The makeshift, relatively primitive setting provided the perfect symbolism for Wrigley's imperfections that make pouring $500 million of Ricketts money into a community project so sensible and necessary.
"I always believed and still believe it's in everyone's best interest to do what's right for Wrigley Field,'' Ricketts said. "Not only economically, but it's a special place and has a special role in baseball history.''
It was special enough that Ricketts left millions on the table by negotiating exclusively with the city. Surely, they didn't teach Ricketts to let his heart guide his head when he earned an MBA from the University of Chicago. But by reaching agreement with Mayor Rahm Emanuel and Ald. Tom Tunney, 44th, without ever entertaining the idea of investing his family's half-billion dollars elsewhere for a greater return, Ricketts reaffirmed his commitment to Chicago.
Is Chicago as committed to Ricketts? Or is the city's love for baseball's lovable losers conditional?
It will be fascinating to find out. If Ricketts doesn't like the answer at the end of the public process, the next big question could be what to do with an empty, 100-year-old ballpark.
Consider Ricketts could have picked anywhere to spend at least $500 million on a baseball village. Research showed clearer paths to profit in Rosemont or DuPage County. More than anything, tradition made Ricketts choose Clark and Addison.
Realize that if Ricketts eventually gets everything he wants, the lack of government assistance still makes the deal the worst among Chicago's five pro sports teams and the most lopsided in the majors. The two newest MLB ballparks carried similar prices: Target Field cost $435 million and Marlins Park cost $515 million, according to Forbes. Yet the Twins and Marlins both used public financing for nearly two-thirds of their respective projects.
All Ricketts really won Monday was a method that would allow him to spend his own money — but it easily represents the Cubs' most significant victory since his family bought the team.
Life as a Cubs fan conditioned Ricketts never to celebrate early, so he showed proper restraint, not clicking his heels a la Ron Santo. At first glance, the deal appeared so beneficial to the Cubs that one reporter asked Ricketts if he could name something he wanted but didn't get. He cracked: "A few free agents.''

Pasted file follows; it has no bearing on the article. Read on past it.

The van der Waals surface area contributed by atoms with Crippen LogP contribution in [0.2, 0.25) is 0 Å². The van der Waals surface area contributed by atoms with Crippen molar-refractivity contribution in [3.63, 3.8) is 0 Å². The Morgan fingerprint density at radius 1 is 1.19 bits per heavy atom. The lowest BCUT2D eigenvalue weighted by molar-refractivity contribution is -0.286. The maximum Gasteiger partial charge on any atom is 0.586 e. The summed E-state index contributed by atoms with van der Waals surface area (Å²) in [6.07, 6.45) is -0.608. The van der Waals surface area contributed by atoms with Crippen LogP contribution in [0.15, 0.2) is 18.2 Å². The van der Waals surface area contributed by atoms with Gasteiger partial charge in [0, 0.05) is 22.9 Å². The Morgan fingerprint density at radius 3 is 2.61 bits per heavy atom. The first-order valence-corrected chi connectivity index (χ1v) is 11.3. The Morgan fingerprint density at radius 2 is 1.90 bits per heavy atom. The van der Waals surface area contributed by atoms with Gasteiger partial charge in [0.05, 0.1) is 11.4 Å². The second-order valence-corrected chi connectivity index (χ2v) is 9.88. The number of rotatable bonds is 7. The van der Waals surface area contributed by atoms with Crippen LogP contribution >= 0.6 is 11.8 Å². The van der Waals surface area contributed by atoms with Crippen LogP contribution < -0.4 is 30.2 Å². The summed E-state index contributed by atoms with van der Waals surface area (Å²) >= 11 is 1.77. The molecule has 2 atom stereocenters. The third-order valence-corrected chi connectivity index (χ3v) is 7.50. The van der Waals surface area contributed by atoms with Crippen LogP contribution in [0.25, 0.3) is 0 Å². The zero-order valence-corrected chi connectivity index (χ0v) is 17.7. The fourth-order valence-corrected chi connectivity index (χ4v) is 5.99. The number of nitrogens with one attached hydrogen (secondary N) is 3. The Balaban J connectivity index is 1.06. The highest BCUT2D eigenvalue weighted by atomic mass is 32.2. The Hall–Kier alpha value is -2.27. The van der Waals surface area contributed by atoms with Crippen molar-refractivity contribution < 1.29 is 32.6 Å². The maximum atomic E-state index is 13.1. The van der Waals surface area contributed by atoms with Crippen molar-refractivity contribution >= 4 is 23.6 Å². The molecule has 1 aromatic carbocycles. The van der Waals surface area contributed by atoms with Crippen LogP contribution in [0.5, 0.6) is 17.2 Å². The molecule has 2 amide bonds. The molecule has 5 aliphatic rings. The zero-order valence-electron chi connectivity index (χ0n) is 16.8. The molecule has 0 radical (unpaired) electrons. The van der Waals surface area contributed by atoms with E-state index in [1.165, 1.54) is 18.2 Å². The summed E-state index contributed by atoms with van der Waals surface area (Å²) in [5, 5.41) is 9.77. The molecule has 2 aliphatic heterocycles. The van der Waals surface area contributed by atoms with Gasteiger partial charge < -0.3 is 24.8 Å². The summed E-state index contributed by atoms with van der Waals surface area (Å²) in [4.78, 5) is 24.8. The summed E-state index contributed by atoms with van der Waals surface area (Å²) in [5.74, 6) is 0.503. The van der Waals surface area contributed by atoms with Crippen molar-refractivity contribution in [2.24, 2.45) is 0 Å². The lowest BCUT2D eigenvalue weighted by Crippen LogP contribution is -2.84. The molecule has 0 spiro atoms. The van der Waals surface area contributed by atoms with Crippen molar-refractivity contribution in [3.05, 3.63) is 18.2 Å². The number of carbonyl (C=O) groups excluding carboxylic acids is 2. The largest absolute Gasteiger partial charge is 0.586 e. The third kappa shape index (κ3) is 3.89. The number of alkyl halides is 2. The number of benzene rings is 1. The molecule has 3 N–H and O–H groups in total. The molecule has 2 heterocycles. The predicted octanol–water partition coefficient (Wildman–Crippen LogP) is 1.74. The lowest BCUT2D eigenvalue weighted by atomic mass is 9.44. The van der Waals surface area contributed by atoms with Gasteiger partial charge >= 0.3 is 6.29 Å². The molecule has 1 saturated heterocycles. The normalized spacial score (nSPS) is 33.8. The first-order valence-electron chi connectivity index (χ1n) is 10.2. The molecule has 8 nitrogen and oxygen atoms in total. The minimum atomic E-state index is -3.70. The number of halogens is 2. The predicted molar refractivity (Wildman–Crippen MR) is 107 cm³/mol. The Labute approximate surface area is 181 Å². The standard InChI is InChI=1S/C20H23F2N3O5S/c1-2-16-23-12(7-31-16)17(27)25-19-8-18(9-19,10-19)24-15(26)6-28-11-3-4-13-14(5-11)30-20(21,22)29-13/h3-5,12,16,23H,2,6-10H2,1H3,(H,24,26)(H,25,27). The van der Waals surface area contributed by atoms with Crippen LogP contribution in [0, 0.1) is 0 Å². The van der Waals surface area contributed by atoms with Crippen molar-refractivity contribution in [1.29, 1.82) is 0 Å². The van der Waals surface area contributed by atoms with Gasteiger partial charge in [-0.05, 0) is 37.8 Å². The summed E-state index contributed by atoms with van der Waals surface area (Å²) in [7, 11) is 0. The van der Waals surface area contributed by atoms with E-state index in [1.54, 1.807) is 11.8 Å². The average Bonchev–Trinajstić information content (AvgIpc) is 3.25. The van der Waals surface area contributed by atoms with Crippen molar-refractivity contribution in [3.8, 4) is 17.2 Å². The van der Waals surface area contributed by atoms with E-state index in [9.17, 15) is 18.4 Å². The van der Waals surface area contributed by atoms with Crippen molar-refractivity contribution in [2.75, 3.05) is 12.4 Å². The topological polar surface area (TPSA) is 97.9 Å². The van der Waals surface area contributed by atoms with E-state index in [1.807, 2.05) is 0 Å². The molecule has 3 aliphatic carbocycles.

If everything comes together for the Cubs, money will exist to spend freely on the biggest names in baseball. Besides the revenue-generating giant scoreboard and expansion of the park's perimeter included in the $300 million stadium improvements, the deal's framework allows Ricketts to develop a $200 million hotel and office building. The Cubs can add more night games, street fairs and have their property taxes adjusted after funding the restoration of a landmark. Not to mention 35,000 square feet of additional advertising outside the ballpark between the hotel and new two-story Captain Morgan Club.
In return, Ricketts pledged to improve the neighborhood by funding a $1 million play lot, paying for extra security and contributing another $3.75 million over the next decade. To Ricketts it represented a pittance for being permitted to run his business like every other entrepreneur.
That doesn't mean special-interest groups won't keep interfering. This is Chicago. A statement from the Wrigleyville Rooftops Association threatened a lawsuit that only would waste time and money, of which the Cubs always will have more.
"(Rooftop) owners reserve the right to use any and all means necessary to enforce the remaining 11 years of our 20-year contract,'' the statement said.
The Cubs want that contract to continue, too, so they can keep pocketing 17 percent of rooftop revenue from selling their stolen product. Any long court battle could come down to a judge's interpretation of obstructed views, and the Cubs moving outfield walls back to block fewer sight lines reduces their legal exposure. Besides, if contract language legally prevented signage, why has the Toyota sign been up for three years?
Of course, another less-appealing option exists for anybody in Wrigleyville still unhappy about the city letting Ricketts spend $500 million in the name of civic progress.